10/18/17 Cesar about 35
So should we conclude God doesn’t exist because church people don’t act like Christians?
That’s basically what Cesar, about 35, told me in an outreach conversation today. He gave the pedophile scandal among priests as evidence for his doubts about God’s existence, and the hypocrites he saw attending mass in the morning and drinking out of brown paper bags in the afternoon. He was basically saying God doesn’t exist because of the sin and hypocrisy among church members.
But what, exactly, does that prove? For people looking for a reason to doubt God, it provides a convenient excuse based on the bad conduct of others – the perfect way to dodge accountability for one’s own actions. Cesar went on about the misconduct of church people, making himself look innocent by comparison.
But instead of allowing him to turn the focus of our conversation to the misconduct of church people, I turned the focus on God’s holy standard, such as the Ten Commandments. How did his conduct compare to God’s standard? Instead of judging others, how about using them to judge himself?
During the course of our conversation, something miraculous happened to Cesar. He stopped calling himself an atheist! He didn’t even stop at being an agnostic. Suddenly he was a sinner trying to justify himself before a holy God. He had stopped judging others and began to judge himself, and his focus turned toward wondering how he could be justified to God.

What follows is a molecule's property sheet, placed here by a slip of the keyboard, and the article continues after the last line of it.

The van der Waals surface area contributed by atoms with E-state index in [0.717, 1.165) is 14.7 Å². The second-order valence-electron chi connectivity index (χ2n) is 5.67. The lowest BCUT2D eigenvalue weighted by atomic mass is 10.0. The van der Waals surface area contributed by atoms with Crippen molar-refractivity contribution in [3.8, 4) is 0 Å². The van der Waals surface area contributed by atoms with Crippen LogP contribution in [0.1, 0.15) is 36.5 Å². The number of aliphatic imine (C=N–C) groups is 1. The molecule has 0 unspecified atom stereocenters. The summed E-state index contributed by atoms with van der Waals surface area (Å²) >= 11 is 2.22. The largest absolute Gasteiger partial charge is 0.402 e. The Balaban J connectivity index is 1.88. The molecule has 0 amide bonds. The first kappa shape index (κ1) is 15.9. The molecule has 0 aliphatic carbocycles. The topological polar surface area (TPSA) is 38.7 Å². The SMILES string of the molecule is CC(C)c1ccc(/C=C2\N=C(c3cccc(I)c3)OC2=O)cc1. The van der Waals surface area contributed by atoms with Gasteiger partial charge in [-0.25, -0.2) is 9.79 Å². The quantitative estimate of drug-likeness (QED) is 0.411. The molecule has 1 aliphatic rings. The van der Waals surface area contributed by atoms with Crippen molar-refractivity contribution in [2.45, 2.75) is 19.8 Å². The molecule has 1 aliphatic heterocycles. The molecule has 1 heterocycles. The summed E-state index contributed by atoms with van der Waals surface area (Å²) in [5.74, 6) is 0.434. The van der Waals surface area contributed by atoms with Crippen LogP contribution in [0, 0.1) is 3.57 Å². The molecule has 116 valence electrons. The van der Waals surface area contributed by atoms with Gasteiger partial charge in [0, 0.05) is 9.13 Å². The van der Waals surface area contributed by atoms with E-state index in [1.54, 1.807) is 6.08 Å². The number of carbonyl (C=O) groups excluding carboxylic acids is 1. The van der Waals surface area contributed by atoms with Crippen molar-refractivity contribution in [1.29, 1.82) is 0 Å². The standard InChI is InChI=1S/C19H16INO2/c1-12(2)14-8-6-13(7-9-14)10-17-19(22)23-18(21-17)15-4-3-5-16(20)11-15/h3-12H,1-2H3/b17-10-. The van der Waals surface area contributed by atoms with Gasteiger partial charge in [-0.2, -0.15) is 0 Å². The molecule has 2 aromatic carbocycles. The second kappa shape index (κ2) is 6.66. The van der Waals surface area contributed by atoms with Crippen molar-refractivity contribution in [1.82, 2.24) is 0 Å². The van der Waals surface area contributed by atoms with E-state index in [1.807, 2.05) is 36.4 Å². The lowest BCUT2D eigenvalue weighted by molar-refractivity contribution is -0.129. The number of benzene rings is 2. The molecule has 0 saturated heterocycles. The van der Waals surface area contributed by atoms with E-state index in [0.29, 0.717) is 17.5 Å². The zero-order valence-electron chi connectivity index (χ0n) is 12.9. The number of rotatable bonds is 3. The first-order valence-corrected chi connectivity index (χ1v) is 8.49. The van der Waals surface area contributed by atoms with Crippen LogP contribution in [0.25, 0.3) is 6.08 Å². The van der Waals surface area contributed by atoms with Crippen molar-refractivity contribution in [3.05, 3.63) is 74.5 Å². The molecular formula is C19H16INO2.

What happened in such a short time? Romans 3 says “Now we know that whatever the law says, it says to those who are under the law, so that every mouth may be silenced and the whole world held accountable to God.” Cesar’s confident assertions of atheism had fallen apart under the scrutiny of God’s holy law. His mouth had been silenced and he was ready to listen.
I explained how Romans says that God’s law can’t save us, but it does let us know we need to be saved: “Therefore no one will be declared righteous in God’s sight by the works of the law; rather, through the law we become conscious of our sin.”
Cesar had become conscious of his sin, and was now ready to hear about the forgiveness that comes through a faith relationship with Jesus. It was a welcome message, though I believe that in such a short time we had only talked on an intellectual level. Let’s pray that as he processes what he heard the Holy Spirit will reach his heart!